Mucins (//) are a family of high molecular weight, heavily glycosylated proteins (glycoconjugates) produced by epithelial tissues in most animals. Mucins' key characteristic is their ability to form gels; therefore they are a key component in most gel-like secretions, serving functions from lubrication to cell signalling to forming chemical barriers. They often take an inhibitory role. Some mucins are associated with controlling mineralization, including nacre formation in mollusks, calcification in echinoderms and bone formation in vertebrates. They bind to pathogens as part of the immune system. Overexpression of the mucin proteins, especially MUC1, is associated with many types of cancer.
Although some mucins are membrane-bound due to the presence of a hydrophobic membrane-spanning domain that favors retention in the plasma membrane, most mucins are secreted as principal components of mucus by mucous membranes or are secreted to become a component of saliva.
- Secreted mucins:
- Membrane-bound (transmembrane) mucins: MUC1, MUC3A, MUC3B, MUC4, MUC12, MUC13, MUC15, MUC16, MUC17, MUC21 (formerly C6orf205), MUC22 (highly polymorphic)
Mature mammalian mucins are composed of two distinct regions:
- The amino- and carboxy-terminal regions are very lightly glycosylated, but rich in cysteines. The cysteine residues participate in establishing disulfide linkages within and among mucin monomers.
- A large central region ("PTS domain") formed of multiple tandem repeats of 10 to 80 residue sequences in which up to half of the amino acids are serine or threonine. This area becomes saturated with hundreds of O-linked oligosaccharides. N-linked oligosaccharides are also found on mucins, but in less abundance than O-linked sugars.
The functional classification does not correspond to an exact evolutionary relationship, which is still incomplete and ongoing. Known-related groups include:
- The gel-forming mucins (2, 5AC, 5B, 6, 19) are related both to each other and to otogelin and von Willebrand Factor (PTHR11339). Four of these occur in a well-conserved gene cluster (at 11p.15.5 in humans).
- The EGF-like domain containing mucins. These include MUC3(A,B), MUC4, MUC12, MUC13, and MUC17.
- Some EGF-like mucins, plus MUC1 and MUC16, carry SEA domains, a vertebrate invention. It is unclear whether this points to a common origin among these transmembrane mucins.
- MUC21 and MUC22 are related to each other by sharing a C-terminal domain (PF14654). They also occur in a human gene cluster on 6p21.33.
- MUC7 is a recent invention in placental mammals. It started as a copy in the secretory calcium-binding phosphoprotein (SCPP) gene cluster and rapidly gained PTS repeats.
Function in humansEdit
Mucins have been found to have important functions in defense against bacterial and fungal infections. MUC5B, the predominant mucin in the mouth and female genital tract, has been shown to significantly reduce attachment and biofilm formation of Streptococcus mutans, a bacterium with the potential to form cavities. Unusually, MUC5B does not kill the bacteria but rather maintains it in the planktonic (non-biofilm) phase, thus maintaining a diverse and healthy oral microbiome. Similar effects of MUC5B and other mucins have been demonstrated with other pathogens, such as Candida albicans, Helicobacter pylori, and even HIV. In the mouth, mucins can also recruit anti-microbial proteins such as statherins and histatine 1, which further reduces risk of infection.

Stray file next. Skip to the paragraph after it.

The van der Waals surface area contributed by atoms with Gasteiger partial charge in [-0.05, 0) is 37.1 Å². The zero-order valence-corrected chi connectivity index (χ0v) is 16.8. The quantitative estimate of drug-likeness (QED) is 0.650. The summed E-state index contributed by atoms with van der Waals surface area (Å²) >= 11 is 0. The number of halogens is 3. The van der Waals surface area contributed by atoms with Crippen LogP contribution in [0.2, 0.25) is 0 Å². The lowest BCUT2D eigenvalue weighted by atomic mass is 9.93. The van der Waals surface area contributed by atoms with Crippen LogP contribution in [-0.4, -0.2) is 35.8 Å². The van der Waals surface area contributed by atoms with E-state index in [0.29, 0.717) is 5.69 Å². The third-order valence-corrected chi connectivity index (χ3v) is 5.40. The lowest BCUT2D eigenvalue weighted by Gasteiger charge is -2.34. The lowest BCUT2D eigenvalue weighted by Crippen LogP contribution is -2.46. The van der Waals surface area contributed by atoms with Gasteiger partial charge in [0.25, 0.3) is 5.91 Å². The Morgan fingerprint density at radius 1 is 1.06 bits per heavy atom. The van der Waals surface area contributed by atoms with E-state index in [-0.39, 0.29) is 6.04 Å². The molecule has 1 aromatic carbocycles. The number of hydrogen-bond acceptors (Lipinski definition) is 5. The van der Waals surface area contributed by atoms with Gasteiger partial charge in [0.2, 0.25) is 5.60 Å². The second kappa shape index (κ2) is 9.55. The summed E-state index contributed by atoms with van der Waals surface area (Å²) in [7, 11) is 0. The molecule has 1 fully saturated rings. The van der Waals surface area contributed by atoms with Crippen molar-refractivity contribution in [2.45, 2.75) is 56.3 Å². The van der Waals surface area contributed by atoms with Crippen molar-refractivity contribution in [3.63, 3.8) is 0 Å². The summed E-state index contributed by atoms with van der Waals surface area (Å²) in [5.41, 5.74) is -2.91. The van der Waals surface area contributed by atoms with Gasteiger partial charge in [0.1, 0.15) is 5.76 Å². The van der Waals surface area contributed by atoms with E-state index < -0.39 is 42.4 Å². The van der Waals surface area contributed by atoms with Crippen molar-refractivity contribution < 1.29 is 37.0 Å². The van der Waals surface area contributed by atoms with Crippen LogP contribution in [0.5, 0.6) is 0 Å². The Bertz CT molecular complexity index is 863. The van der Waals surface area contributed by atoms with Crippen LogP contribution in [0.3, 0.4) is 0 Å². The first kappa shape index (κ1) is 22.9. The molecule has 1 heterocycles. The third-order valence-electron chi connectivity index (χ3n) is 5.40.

Glycosylation and aggregationEdit
Mucins are secreted as massive aggregates of proteins with molecular masses of roughly 1 to 10 million Da. Within these aggregates, monomers are linked to one another mostly by non-covalent interactions, although intermolecular disulfide bonds may also play a role in this process.
Upon stimulation, MARCKS (myristylated alanine-rich C kinase substrate) protein coordinates the secretion of mucin from mucin-filled vesicles within the specialized epithelial cells. Fusion of the vesicles to the plasma membrane causes release of the mucin, which as it exchanges Ca2+ for Na+ expands up to 600 fold. The result is a viscoelastic product of interwoven molecules which, combined with other secretions (e.g., from the airway epithelium and the submucosal glands in the respiratory system), is called mucus.
Increased mucin production occurs in many adenocarcinomas, including cancers of the pancreas, lung, breast, ovary, colon and other tissues. Mucins are also overexpressed in lung diseases such as asthma, bronchitis, chronic obstructive pulmonary disease (COPD) or cystic fibrosis. Two membrane mucins, MUC1 and MUC4 have been extensively studied in relation to their pathological implication in the disease process. Mucins are under investigation as possible diagnostic markers for malignancies and other disease processes in which they are most commonly over- or mis-expressed.
Beyond the better-studied vertebrate mucins, other animals also express (not necessarily related) proteins with similar properties. These include:
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